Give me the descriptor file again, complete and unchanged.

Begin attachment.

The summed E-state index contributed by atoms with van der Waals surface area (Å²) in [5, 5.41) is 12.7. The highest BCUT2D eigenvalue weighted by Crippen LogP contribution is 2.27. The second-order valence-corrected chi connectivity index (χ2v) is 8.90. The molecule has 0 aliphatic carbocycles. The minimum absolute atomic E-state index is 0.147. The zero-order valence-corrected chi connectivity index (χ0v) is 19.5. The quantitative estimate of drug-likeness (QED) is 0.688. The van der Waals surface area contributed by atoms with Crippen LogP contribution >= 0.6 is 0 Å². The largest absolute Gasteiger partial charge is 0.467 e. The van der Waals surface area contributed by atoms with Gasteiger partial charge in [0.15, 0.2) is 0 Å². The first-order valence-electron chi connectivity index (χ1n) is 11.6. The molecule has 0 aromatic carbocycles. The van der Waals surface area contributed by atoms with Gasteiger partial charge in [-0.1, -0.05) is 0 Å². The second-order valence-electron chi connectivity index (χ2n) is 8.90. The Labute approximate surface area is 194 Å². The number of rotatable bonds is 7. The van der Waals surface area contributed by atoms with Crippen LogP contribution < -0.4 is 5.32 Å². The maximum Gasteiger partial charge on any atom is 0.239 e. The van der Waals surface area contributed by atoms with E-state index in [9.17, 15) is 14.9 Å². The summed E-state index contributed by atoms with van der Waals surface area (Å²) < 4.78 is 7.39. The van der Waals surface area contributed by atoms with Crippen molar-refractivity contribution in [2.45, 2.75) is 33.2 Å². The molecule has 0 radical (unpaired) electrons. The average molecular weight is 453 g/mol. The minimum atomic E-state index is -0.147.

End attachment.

The summed E-state index contributed by atoms with van der Waals surface area (Å²) in [5, 5.41) is 12.7. The highest BCUT2D eigenvalue weighted by Crippen LogP contribution is 2.27. The second-order valence-corrected chi connectivity index (χ2v) is 8.90. The molecule has 0 aliphatic carbocycles. The minimum absolute atomic E-state index is 0.147. The zero-order valence-corrected chi connectivity index (χ0v) is 19.5. The quantitative estimate of drug-likeness (QED) is 0.688. The van der Waals surface area contributed by atoms with Crippen LogP contribution >= 0.6 is 0 Å². The largest absolute Gasteiger partial charge is 0.467 e. The van der Waals surface area contributed by atoms with Gasteiger partial charge in [0.15, 0.2) is 0 Å². The first-order valence-electron chi connectivity index (χ1n) is 11.6. The molecule has 0 aromatic carbocycles. The van der Waals surface area contributed by atoms with Gasteiger partial charge in [-0.1, -0.05) is 0 Å². The second-order valence-electron chi connectivity index (χ2n) is 8.90. The Labute approximate surface area is 194 Å². The number of rotatable bonds is 7. The van der Waals surface area contributed by atoms with Crippen LogP contribution < -0.4 is 5.32 Å². The maximum Gasteiger partial charge on any atom is 0.239 e. The van der Waals surface area contributed by atoms with E-state index in [9.17, 15) is 14.9 Å². The summed E-state index contributed by atoms with van der Waals surface area (Å²) < 4.78 is 7.39. The van der Waals surface area contributed by atoms with Crippen molar-refractivity contribution in [2.45, 2.75) is 33.2 Å². The molecule has 0 radical (unpaired) electrons. The average molecular weight is 453 g/mol. The minimum atomic E-state index is -0.147.